Sunday, January 16, 2022

Boris Johnson needs to listen to his cabinet on Covid and that can only be a good thing

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The ministers are offering the Prime Minister advice and expertise that he would find difficult to get from his own team of advisers

Instead, it mattered because of the nature of the conversation that unfolded. Ministers under Boris Johnson have complained that Cabinet has become a performative affair. Important decisions are made in advance and then approved. The PM tends to keep his eye on the clock. Those ministers who are said to have talked too long (even if flatteringly) fall out of favor with No.10. A regular offender – Robert Buckland – lost his job in the last reshuffle.

When Boris Johnson’s ministers met virtually for a conference call on Monday to discuss Covid restrictions, it was the most significant cabinet of the year. It wasn’t because of what was decided in politics. In truth, nothing changed – with Johnson concluding that he would not table any new measures just yet, instead continuing to review the data.

But on Monday, Johnson was in listening mode, encouraging ministers to speak up and bringing dissenting voices to the wise man’s advice, such as Rishi Sunak and Jacob Rees-Mogg. “He was humble,” says one participant. The meeting was not short either, lasting well over two hours. Despite warnings from the scientists, which were enough to frighten the Prime Minister, the majority in the cabinet prevailed: wait for more data instead of canceling Christmas.

It marks a change for Johnson – one that will be welcomed by his cabinet, even if it is borne out of necessity.

Since moving to Downing Street, the Prime Minister – thanks to his majority of 80 and his lead in polls – has relied on brute force or force rather than persuasion to get his way. Now Johnson is in the most dangerous position of his premiership; he has to change.

During the Vote Leave era of his administration, Dominic Cummings, his chief adviser at the time, centralized power at No. 10. Ministers felt overwhelmed, and even decisions on ministerial staffing matters were being snatched out of their hands. Tory MPs complained that Cummings didn’t even bother to hide his disdain for them.

After the Vote Leave team left, there was talk of more consultation and more parliamentary outreach. That first took the form of a series of Zoom calls between Downing Street officials and MPs, although participants complained that they often didn’t hear much and occasionally had to watch the Speaker eat dinner on camera. More recently Downing Street has hosted drink receptions for MPs.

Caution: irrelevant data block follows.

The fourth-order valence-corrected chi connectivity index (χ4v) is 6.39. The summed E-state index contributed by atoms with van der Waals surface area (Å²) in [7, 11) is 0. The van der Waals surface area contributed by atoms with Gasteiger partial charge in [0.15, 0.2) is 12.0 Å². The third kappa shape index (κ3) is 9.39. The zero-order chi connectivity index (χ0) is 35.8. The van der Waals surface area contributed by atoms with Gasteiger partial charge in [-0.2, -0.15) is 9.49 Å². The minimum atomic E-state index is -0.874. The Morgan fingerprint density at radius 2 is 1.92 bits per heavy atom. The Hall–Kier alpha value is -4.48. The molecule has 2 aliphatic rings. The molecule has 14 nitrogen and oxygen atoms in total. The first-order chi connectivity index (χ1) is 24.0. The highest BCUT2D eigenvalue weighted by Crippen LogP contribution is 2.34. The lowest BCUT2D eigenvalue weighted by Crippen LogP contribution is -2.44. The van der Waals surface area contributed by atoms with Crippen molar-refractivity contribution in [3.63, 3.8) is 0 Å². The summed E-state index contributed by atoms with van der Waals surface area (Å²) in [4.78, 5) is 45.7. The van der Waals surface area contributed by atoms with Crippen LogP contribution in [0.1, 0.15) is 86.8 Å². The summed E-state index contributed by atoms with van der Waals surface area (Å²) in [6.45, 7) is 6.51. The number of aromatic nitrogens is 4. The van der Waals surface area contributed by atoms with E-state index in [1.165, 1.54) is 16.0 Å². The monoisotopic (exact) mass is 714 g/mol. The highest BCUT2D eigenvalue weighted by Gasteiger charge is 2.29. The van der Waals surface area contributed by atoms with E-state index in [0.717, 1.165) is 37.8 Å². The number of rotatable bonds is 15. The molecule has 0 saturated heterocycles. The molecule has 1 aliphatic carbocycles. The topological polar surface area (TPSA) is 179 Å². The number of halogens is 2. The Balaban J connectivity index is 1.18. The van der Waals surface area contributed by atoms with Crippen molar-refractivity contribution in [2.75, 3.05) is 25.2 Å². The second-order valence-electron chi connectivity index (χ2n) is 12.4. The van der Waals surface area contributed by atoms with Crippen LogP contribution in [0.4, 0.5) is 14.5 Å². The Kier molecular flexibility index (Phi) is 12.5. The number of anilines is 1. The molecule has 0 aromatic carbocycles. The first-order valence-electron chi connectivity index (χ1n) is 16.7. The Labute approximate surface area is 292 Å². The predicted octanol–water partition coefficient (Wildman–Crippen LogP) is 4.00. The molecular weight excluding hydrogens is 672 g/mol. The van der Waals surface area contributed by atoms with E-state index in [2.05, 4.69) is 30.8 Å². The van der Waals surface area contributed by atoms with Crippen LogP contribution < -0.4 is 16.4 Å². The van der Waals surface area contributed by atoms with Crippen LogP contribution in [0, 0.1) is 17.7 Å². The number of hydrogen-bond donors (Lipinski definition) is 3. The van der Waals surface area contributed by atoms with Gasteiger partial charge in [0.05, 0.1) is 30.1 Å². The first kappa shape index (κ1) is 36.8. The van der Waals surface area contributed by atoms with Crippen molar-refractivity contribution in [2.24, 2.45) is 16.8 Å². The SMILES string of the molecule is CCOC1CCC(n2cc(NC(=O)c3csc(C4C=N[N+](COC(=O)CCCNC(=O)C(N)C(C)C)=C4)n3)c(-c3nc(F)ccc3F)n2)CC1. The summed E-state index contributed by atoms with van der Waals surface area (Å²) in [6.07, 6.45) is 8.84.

As far as counseling is concerned, the problem seemed to be getting worse. There was not even a cabinet decision to withdraw British troops from Afghanistan. Johnson pushed through an increase in the Social Security tax to fund the NHS, despite speaking out from some of his ministers and MPs clearly dismayed. One complained at the time: “They didn’t even try to win us over.”

That is changing now. The weakening of the prime minister’s authority over the past four weeks has happened so rapidly that many of his own advisers have been taken by surprise. What started as a row over Owen Paterson and No. 10’s botched attempt to avoid a suspension over lobbying rules has turned into a snowball.

Johnson is now fighting the fire on several fronts: the Omicron variant, alleged rule-breaking by members of Downing Street, the resignation of his Cabinet partner David Frost over the direction of travel and the second by-election defeat to the Liberal Democrats this year.
The polls reflect this, with Labor enjoying a comfortable lead while Johnson’s own approval ratings are at an all-time low. An online video showing Darts World Cup participants yelling “stand up if you hate Boris” has only served to scare MPs.

Government advisers privately debate who will be the next leader as a matter of when, not if. Ideally, the various camps would like to wait until the summer rather than risk competing during a public health crisis.

“I see no way out for him,” says a government adviser. Alongside an increasingly rebellious mood among Tory backbenchers, Frost’s departure as Brexit Secretary has served as a reminder to Johnson that there is a turning point even among his supporters.

As revealed on Monday, the weakening of Johnson’s position means it is much harder for him to get back on his feet. Instead, he is, to some extent, locked in on Covid by what his cabinet is striving for. That, or risk resignations.

Expect this to become a broader topic in the new year – whether in taxes, with Rishi Sunak having to relentlessly expend free funds on cutting them; or mandatory vaccinations, an idea Health Secretary Sajid Javid has ruled out.

While this will inevitably limit some of the things Johnson wants to do, it’s not necessarily a bad thing. A cabinet government should be positive – with ministers offering advice and expertise to the prime minister, he would find it difficult to get from his own team of advisors.

As a senior Downing St source told the BBC’s Laura Kuenssberg last month, as concerns about Johnson’s performance began to mount: “The Cabinet needs to wake up and demand serious change or it will only get worse. If they don’t insist, he just won’t do anything about it.”

At the time, the quote prompted a furious backlash in #10 with a hunt to find the “chatty pig” behind the comments. But a month later, ministers are doing exactly what the source recommended. The question is whether a change in sentiment will be enough to save Johnson’s premiership – or simply buy him some more time.

Katy Balls is deputy political editor at The Spectator.

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